- Health Affairs Op-Ed: Teaching Hospital-Based Rural Physician Fellowships Advance Health Equity (Includes Jason Beste)
- COVID-19 In-Depth Report: Summary of Evidence Related to the Risk of Other Infections in the Context of COVID-19
- Double Dose of Debate: Opinions Vary on Timing of COVID Vaccine Shots as Potential 4th Wave Looms (includes Ruanne Barnabas)
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On Friday, June 11, the Department of Global Health (DGH) honored the Class of 2021 with a virtual graduation celebration. During the annual event, the 14th since the department was founded in 2007, speakers acknowledged the unique challenges and opportunities of the previous year, particularly for students entering the field of global health.
When Ana Gervassi went into panic mode forty-five minutes before the General Examinations for her doctoral degree, there was only one thing she could think to do. She went to the office of her faculty mentor, Lee Ann Campbell, a professor of global health and the director of the Interdisciplinary Pathobiology Program at the University of Washington.
The Department of Global Health (DGH) has released its 2020 annual report. Themed “Transforming Health for a Better World,” the report acknowledges the significant impact of COVID-19 on both the department and the whole field of public health.
Online education manager Anya Nartker has been selected to receive the 2021 University of Washington Department of Global Health (DGH) Outstanding Staff Award. In further recognition of her instrumental contributions to the success of DGH during a year like no other, Anya also received the UW School of Public Health (SPH) Anderson-O’Connell Award for Outstanding Staff Service, presented at the virtual SPH Awards of Excellence ceremony on June 2, 2021.
Every year, the University of Washington Department of Global Health (DGH) honors three exceptional graduate students who demonstrate a strong commitment to the field of global health. In addition to these departmental honorees, DGH nominates two candidates to the Gilbert S. Omenn Award, the School of Public Health’s most prestigious recognition for students. Awardees and nominees are selected based on a combination of academic excellence, impactful interdisciplinary research, and collaborations with local and global partners.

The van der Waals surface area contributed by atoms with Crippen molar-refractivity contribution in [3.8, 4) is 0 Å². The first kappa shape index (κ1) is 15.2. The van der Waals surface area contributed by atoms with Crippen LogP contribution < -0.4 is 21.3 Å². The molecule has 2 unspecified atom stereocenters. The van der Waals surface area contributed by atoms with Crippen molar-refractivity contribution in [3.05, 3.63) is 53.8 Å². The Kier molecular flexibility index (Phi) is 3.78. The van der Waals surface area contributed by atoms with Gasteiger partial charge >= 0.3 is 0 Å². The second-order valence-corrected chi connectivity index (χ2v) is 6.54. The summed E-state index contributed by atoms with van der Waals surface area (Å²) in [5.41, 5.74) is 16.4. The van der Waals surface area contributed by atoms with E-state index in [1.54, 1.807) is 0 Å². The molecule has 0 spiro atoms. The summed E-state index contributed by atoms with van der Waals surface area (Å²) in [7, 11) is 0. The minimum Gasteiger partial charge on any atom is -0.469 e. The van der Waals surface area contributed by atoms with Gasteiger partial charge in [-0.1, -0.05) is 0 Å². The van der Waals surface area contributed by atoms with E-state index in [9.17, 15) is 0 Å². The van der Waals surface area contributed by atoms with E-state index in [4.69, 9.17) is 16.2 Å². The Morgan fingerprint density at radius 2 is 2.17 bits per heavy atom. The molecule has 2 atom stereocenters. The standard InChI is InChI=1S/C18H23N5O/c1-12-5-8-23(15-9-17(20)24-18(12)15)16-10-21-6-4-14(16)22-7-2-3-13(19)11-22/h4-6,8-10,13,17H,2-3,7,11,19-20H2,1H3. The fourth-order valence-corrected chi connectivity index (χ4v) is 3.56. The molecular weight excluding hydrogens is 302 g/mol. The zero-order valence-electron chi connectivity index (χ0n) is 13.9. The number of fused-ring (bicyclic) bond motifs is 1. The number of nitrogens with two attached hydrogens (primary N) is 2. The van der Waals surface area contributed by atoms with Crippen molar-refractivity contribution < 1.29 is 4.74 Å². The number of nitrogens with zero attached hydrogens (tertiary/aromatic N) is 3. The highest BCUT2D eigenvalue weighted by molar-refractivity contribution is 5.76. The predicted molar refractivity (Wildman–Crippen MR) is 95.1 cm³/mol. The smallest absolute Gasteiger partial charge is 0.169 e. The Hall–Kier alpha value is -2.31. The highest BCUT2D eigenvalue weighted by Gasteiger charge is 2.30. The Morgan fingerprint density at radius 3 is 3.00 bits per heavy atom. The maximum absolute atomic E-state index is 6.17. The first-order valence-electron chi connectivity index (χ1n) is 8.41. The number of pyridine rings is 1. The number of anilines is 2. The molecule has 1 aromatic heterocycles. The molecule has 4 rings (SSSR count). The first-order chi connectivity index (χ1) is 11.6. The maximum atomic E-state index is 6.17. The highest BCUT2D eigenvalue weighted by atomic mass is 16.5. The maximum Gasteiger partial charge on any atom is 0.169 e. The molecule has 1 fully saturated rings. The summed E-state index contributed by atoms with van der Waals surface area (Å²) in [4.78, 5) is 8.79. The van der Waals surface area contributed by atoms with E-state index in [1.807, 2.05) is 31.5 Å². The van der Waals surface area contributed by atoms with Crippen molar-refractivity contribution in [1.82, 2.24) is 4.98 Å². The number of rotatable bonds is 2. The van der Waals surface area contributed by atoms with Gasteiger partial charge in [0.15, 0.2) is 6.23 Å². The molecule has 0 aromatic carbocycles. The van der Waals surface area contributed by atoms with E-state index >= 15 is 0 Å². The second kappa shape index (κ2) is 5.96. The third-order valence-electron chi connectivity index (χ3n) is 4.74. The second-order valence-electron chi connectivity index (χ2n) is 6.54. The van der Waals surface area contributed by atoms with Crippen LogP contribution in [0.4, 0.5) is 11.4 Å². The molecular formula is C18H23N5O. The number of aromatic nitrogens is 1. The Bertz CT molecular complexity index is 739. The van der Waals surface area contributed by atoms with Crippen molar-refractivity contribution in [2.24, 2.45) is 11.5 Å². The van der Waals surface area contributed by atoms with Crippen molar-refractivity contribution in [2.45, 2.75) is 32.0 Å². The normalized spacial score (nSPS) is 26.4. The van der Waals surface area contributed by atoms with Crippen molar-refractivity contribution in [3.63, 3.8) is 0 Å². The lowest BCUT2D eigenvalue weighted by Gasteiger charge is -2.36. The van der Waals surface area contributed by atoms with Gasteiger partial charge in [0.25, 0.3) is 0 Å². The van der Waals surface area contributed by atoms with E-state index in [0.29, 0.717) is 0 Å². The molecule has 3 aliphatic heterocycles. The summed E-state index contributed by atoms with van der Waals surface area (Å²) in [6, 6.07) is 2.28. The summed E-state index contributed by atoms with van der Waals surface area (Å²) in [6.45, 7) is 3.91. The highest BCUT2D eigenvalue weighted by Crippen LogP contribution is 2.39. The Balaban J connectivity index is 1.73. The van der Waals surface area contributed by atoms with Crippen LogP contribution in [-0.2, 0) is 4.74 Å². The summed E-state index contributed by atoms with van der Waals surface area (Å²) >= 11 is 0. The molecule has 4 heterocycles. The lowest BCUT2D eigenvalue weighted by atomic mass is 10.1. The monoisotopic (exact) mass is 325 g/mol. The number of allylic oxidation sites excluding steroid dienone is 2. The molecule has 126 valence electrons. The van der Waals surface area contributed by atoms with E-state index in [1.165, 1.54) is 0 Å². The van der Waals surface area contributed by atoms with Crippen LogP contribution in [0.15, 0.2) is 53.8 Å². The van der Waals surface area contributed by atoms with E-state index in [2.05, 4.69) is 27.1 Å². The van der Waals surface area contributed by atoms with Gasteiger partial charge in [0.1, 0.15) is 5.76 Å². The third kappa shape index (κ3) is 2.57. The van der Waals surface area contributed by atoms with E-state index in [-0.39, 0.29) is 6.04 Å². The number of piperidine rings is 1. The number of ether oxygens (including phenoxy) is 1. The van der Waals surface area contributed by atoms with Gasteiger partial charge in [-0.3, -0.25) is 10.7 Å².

In the Media
U.S. Global Change Research Program Should Shift Focus to Preparing for and Avoiding Worst Potential Consequences of Climate Change, Says New Report (Includes Kris Ebi)
WASHINGTON — As it drafts its next decadal strategic plan, the U.S. Global Change Research Program (USGCRP) should shift its focus to providing insights that help society prepare for and avoid the worst potential consequences of climate change, while protecting the most vulnerable, says a new report from the National Academies of Sciences, Engineering, and Medicine.
Health Affairs Op-Ed: Teaching Hospital-Based Rural Physician Fellowships Advance Health Equity (Includes Jason Beste)
By Matthew L. Tobey, Jason Beste, Phuoc Le, Sriram Shamasunder, and Jeff Robison
Originally published on Health Affairs
COVID-19 In-Depth Report: Summary of Evidence Related to the Risk of Other Infections in the Context of COVID-19
Severe COVID-19 is associated with critical illness and immune dysregulation, both of which have been previously associated with increased risk of nosocomial infection. The care of COVID-19 patients has required dramatic changes to usual hospital practices and heightened concern for infection control practices. This is a brief summary of published evidence related to the effect of the COVID-19 pandemic on non-COVID infections.
Double Dose of Debate: Opinions Vary on Timing of COVID Vaccine Shots as Potential 4th Wave Looms (includes Ruanne Barnabas)
With COVID-19 vaccines still in limited supply and case counts threatening to resurge, there is a debate over the benefits of giving more people their first shot and waiting a longer time to administer the second dose, or whether to stay the course and prioritize getting both doses of the Pfizer and Moderna vaccine into arms as quickly as possible.
Study took place in KwaZulu Natal, South Africa, among 162 people living with HIV; findings presented at Virtual CROI 2021.
Home delivery of HIV medicines in South Africa significantly increased viral suppression compared to those who received clinical care, according to a study by researchers at the University of Washington School of Medicine.